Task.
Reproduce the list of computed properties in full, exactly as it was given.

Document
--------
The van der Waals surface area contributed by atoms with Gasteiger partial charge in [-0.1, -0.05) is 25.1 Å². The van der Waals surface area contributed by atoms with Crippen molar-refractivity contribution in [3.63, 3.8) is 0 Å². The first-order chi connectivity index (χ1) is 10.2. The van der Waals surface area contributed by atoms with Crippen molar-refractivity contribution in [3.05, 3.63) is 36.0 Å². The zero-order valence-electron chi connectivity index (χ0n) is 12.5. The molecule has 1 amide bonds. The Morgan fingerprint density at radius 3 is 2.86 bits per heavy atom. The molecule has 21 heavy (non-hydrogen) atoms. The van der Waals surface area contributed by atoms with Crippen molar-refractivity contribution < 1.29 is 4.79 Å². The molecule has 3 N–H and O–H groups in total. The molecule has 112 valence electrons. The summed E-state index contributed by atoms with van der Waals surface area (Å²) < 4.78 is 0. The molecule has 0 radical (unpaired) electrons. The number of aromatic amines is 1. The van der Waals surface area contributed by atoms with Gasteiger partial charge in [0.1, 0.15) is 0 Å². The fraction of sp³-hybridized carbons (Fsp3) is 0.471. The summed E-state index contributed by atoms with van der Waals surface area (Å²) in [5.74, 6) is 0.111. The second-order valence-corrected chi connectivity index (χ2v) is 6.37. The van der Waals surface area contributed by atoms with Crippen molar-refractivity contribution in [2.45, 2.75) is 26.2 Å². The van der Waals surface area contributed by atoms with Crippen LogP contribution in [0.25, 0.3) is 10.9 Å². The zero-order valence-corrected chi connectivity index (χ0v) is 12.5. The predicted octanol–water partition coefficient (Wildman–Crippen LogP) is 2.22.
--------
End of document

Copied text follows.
The van der Waals surface area contributed by atoms with Gasteiger partial charge in [-0.1, -0.05) is 25.1 Å². The van der Waals surface area contributed by atoms with Crippen molar-refractivity contribution in [3.63, 3.8) is 0 Å². The first-order chi connectivity index (χ1) is 10.2. The van der Waals surface area contributed by atoms with Crippen molar-refractivity contribution in [3.05, 3.63) is 36.0 Å². The zero-order valence-electron chi connectivity index (χ0n) is 12.5. The molecule has 1 amide bonds. The Morgan fingerprint density at radius 3 is 2.86 bits per heavy atom. The molecule has 21 heavy (non-hydrogen) atoms. The van der Waals surface area contributed by atoms with Crippen molar-refractivity contribution < 1.29 is 4.79 Å². The molecule has 3 N–H and O–H groups in total. The molecule has 112 valence electrons. The summed E-state index contributed by atoms with van der Waals surface area (Å²) < 4.78 is 0. The molecule has 0 radical (unpaired) electrons. The number of aromatic amines is 1. The van der Waals surface area contributed by atoms with Gasteiger partial charge in [0.1, 0.15) is 0 Å². The fraction of sp³-hybridized carbons (Fsp3) is 0.471. The summed E-state index contributed by atoms with van der Waals surface area (Å²) in [5.74, 6) is 0.111. The second-order valence-corrected chi connectivity index (χ2v) is 6.37. The van der Waals surface area contributed by atoms with Crippen molar-refractivity contribution in [2.45, 2.75) is 26.2 Å². The van der Waals surface area contributed by atoms with Crippen LogP contribution in [0.25, 0.3) is 10.9 Å². The zero-order valence-corrected chi connectivity index (χ0v) is 12.5. The predicted octanol–water partition coefficient (Wildman–Crippen LogP) is 2.22.